When news arrived early last year that Loyle Carner would be making his inaugural visit down under, I could hardly contain my excitement. I’d played the 23-year-old South Londoner’s Mercury-nominated debut album ‘Yesterday’s Gone’ religiously since its January release (it was inevitably later revealed as my most listened-to album of 2017, thanks to that handy Spotify feature), and linked and raved about it to just about everyone that I knew — strangers, even. Unsurprisingly, his sold out Oxford Art show was my number one live set of last year as well.

So you can imagine how truly shook I was when, following the recent announcement that he’d been nominated for British Male Solo Artist and British Breakthrough Act at this year’s BRITs, a tweet went viral that asked, “Um, who is Loyle Carner? No disrespect to Loyle, but I’ve never heard of him…” Wow. Carner brushed it off in good spirits, however, kicking off the tongue-in-cheek #whoisloylecarner hashtag for fans to use. For everyone paying attention, you’d know that the MC had a colossal 12 months, with highlights including writing the foreword to ‘Dyslexia Is My Superpower (Most Of The Time)’ — a book helping young people with the same condition he’s struggled with himself — starring in a Burberry ad, and kicking someone out of his show for yelling sexual comments at his female support act.

Speaking about the latter event to NME, Carner said: “People were going, ‘What do you expect at a hip hop show?’ and I was like, ‘That’s the whole reason I kicked this guy out, because that’s not what hip hop is. Hip hop comes from poetry and jazz and blues and pain and people expressing how they feel, it doesn’t come from a man slapping a woman or telling her that she’s nothing but a body part. I don’t give a f**k what you think it is – I know what I think it is and what it is supposed to be in 2017.” If that alone isn’t enough to make you love him…

Back on our shores for the Laneway circuit, the wordsmith was ready and rearing to win over everyone who missed out on tickets last time round. It hasn’t been long between Aussie drinks for Carner; his only musical release between last May and now has been an appearance on frequent collaborator Tom Misch‘s jazz-laced cut “Water Baby”. With that in mind, I didn’t expect a set too different from our last encounter (not that I was complaining). Commanding the stage from the moment the hallowed choral chants of “Isle Of Arran” filled the room, Loyle Carner quickly made clear he wasn’t there to lazily regurgitate a set. Backed by best pal and long-time artistic partner in crime Rebel Kleff on the decks, Carner launched into his astonishingly articulate catalogue, intercutting each track with warm introductions.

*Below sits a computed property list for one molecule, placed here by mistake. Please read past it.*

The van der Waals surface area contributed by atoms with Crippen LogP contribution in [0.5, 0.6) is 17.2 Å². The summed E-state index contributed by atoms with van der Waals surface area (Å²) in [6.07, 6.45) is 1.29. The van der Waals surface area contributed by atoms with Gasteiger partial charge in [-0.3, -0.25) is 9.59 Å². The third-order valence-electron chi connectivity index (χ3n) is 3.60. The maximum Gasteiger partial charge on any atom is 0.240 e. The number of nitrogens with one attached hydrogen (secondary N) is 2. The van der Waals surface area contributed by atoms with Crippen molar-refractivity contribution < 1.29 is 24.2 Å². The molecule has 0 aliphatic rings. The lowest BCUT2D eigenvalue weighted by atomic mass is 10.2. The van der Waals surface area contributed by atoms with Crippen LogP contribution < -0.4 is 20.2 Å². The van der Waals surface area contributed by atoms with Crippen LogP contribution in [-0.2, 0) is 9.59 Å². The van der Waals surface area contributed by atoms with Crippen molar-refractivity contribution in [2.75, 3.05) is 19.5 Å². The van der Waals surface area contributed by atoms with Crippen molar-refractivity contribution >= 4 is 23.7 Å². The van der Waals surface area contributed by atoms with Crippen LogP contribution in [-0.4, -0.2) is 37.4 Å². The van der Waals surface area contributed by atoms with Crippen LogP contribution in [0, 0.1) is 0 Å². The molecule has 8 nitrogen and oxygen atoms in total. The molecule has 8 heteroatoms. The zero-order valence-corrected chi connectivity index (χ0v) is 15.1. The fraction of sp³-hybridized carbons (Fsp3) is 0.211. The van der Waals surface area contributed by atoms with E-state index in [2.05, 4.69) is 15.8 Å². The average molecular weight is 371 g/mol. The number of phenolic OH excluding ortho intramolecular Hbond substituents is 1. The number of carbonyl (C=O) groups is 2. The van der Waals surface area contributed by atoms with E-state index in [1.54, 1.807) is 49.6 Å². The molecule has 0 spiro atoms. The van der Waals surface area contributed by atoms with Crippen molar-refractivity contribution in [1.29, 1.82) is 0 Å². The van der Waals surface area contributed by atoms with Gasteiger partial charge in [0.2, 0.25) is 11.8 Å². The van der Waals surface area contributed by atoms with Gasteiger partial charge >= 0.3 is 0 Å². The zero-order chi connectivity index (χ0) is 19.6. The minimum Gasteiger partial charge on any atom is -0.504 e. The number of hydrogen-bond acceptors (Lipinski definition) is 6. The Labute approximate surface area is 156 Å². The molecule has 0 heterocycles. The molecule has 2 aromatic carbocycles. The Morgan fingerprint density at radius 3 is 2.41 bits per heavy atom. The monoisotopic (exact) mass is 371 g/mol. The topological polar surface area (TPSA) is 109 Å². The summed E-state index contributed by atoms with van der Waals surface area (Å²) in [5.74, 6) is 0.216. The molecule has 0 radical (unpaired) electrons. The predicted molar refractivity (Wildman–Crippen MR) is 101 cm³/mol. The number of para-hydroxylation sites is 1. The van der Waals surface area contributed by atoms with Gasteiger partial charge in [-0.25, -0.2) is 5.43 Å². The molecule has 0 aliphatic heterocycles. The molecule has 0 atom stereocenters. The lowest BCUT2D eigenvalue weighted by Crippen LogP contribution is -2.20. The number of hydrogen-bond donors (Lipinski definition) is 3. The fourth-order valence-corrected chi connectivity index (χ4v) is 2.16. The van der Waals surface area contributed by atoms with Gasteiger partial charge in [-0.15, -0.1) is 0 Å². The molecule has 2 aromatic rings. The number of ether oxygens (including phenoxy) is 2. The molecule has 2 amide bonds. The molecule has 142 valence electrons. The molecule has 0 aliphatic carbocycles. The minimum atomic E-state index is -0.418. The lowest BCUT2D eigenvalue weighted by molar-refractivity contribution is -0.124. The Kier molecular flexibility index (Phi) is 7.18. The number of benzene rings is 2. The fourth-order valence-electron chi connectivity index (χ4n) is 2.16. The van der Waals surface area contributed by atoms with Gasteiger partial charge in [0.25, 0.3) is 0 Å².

“I’m from a little place called London Town”, he reminded the audience, still evidently taken aback by the full house at what he calls “the furthest place I could be”. It’s hard to pinpoint a single standout moment from the evening: he eased his way through “Florence”, a song he wrote for his mother about the daughter she always wanted (She could be my little freckled-face fidgeter, me but miniature”), bounced confidently through “NO CD”, his guitar-led breakthrough ode to crate-digging (Keeping it straight, buzzing ’til late, sample the greats/ Then we move onto the groove, grabbing that sample at eight”), and had eyes watering with “Sun Of Jean”, the track sampling his late stepfather’s unreleased album. He rendered the room silent for “Cantona”, explaining that the Manchester United jersey he clutched in one hand was a live show tradition, fulfilling he promise that he and his father (a huge Manchester fan) would tour the world together.

Sprinkling in other tracks from his breathtaking 2015 EP ‘A Little Late’, Carner and his diaristic offerings had the room spellbound, humming along to choruses and bopping along to slick boom bap beats. His energy was infectious throughout, powering through most of the set with a cheshire grin stuck on his face —  especially when the time came for him to complete what has become an Aussie rite of passage: the shoey. Carner wrapped up by cheekily relaying his mother’s reaction to his use of the C-word upon returning home from his last visit, and promised to bring her with him on his next trip to our shores. Once again, the room buzzed with the knowledge that we’d experienced something truly magical. Carner is an authentic, dynamic force in contemporary hip hop, and there’s no doubt in my mind that he’s here to stay for a long, long time.

Photos by Jayden Gocher.